Archive for the ‘Elections’ Category

GOP’s ‘war on women’ continues in Nebraska

State Sen. Deb Fischer came out of nowhere yesterday to become Nebraska Republicans’ nominee for the U.S. Senate seat being vacated by Ben Nelson. By my count, she’s the first woman to be nominated for Senate or governor by either major party this year — although several female incumbents will almost certainly be renominated when the time comes, such as Democrats Kristen Gillibrand of New York and Maria Cantwell of Washington, and several female challengers are strong possibilities to capture nominations, including Republicans Linda Lingle of Hawaii and Heather Wilson of New Mexico.

If we add each party’s nominations for Senate and governor from 2010, we get 11 Republican women and 14 Democratic women — 10 Republicans and eight Democrats if we don’t include incumbents. (These figures don’t include Alaska’s Lisa Murkowski, who lost the 2010 GOP Senate primary but won the general election as a write-in Republican.) Which can only mean one thing if follow liberal logic:

In the …

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2012 Tuesday: Newt on work, and the scourge of super PACs

By the time we’ve reached the third state in the Republican primary process and are witnessing the umpteenth debate, expectations for hearing something novel at one of these forums are pretty low. A debate at this stage might be best compared to a NASCAR race — in which a sizable segment of the audience is watching in case there’s a wreck — or a heavyweight boxing match — in which many viewers are hoping to see one guy deliver a knockout blow to another.

Nevertheless, Monday night’s debate in Myrtle Beach was notable for two moments. One came when debate panelist Juan Williams asked Newt Gingrich if he could see that Gingrich’s past comments about work ethic and food stamps are “viewed, at a minimum, as insulting to all Americans, but particularly to black Americans,” and the former speaker responded with a flat “No” — and proceeded to rip apart the meme bit by bit:

The other one came after a verbal brawl among the candidates about the charges leveled by various candidates’ …

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Election roundup: SPLOSTs and Sunday sales pass all over; ‘personhood’ loses in Miss. (Updated)

A smorgasbord of election-related items:

  • The extension of the SPLOST in Atlanta makes one wonder if any of these special sales taxes will ever go away. Here was a city whose schools were wracked by a massive cheating scandal by adults (and while the superintendent and many other administrators may have changed, eight of the nine board members who didn’t cheat, but also didn’t catch it, remain in place). Its mayor didn’t exactly campaign against it, but he did voice his opinion that the levy should expire to make way next year for a 1 percent sales tax for transportation. Notwithstanding some yard signs here and there, pro-tax supporters were also largely invisible. Yet the measure passed, 64 percent to 36 percent. No wonder politicians like this method of letting citizens tax themselves: The politicians still get to spend the dough, while washing their hands of the responsibility for raising taxes. Prediction: At least one of the jurisdictions where the SPLOST was extended …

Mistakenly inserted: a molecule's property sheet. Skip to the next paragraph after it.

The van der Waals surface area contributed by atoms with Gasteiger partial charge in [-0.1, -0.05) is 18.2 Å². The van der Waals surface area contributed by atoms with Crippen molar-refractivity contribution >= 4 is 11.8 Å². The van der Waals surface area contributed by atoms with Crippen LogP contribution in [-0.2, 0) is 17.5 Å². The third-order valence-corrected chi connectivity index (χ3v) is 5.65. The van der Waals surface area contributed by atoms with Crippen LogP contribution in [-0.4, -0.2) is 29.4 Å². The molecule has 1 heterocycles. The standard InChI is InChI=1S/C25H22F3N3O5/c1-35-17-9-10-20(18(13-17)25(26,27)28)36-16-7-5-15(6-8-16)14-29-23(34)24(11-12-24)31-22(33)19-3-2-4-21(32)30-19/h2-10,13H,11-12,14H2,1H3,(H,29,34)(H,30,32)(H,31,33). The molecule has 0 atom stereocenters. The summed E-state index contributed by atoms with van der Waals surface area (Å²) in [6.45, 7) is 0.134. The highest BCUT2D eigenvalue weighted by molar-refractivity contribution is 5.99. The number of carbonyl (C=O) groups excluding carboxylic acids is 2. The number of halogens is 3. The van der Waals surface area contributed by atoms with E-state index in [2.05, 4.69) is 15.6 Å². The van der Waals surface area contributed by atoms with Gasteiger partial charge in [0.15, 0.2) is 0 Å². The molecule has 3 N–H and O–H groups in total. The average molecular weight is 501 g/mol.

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An about-face by an opponent of voter ID laws

There is a constant refrain from the opponents of voter ID laws: that it is an attempt by white Republicans to suppress the votes of black Democrats. I’ve never understood why these opponents are allowed to get away with making what strikes me as a bigoted statement on its face: that African Americans are somehow less capable or motivated when it comes to obtaining a state-issued photo ID. But they do get away with it.

That’s why I thought it noteworthy that someone who admits to making such an argument in the past has turned the argument on its head and explained why election fraud is the real suppression measure — and testified that such fraud does happen.

Here’s Artur Davis, a former Democratic congressman from Alabama, writing in the Montgomery Advertiser:

The truth is that the most aggressive contemporary voter suppression in the African American community, at least in Alabama, is the wholesale manufacture of ballots, at the polls and absentee, in parts of the Black …

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No standards, and poor reasoning, in U.S. downgrade

I can’t remember the last time something as telegraphed beforehand as the Standard & Poor’s downgrade of the federal government’s credit rating was discussed as if it were so shocking to so many people. S&P said a couple of weeks ago that it wanted to see a package of $4 trillion in deficit reductions to go along with the debt deal, or else a downgrade was coming.

Ratings agencies don’t get to set budget policy in this country, and Congress decided to do something else. Congress doesn’t get to set credit ratings in this country, and S&P decided to make good on its threat. The company really wouldn’t have had a shred of its credibility — you might say the very last shred of its credibility — left if it hadn’t done so. In the end, I think that’s what this move was really about: The company unwisely placed a stake in the ground of the debt-ceiling talks, and then had no choice but to do what it had threatened to do.

Why do I think that’s what it was about? Because it certainly …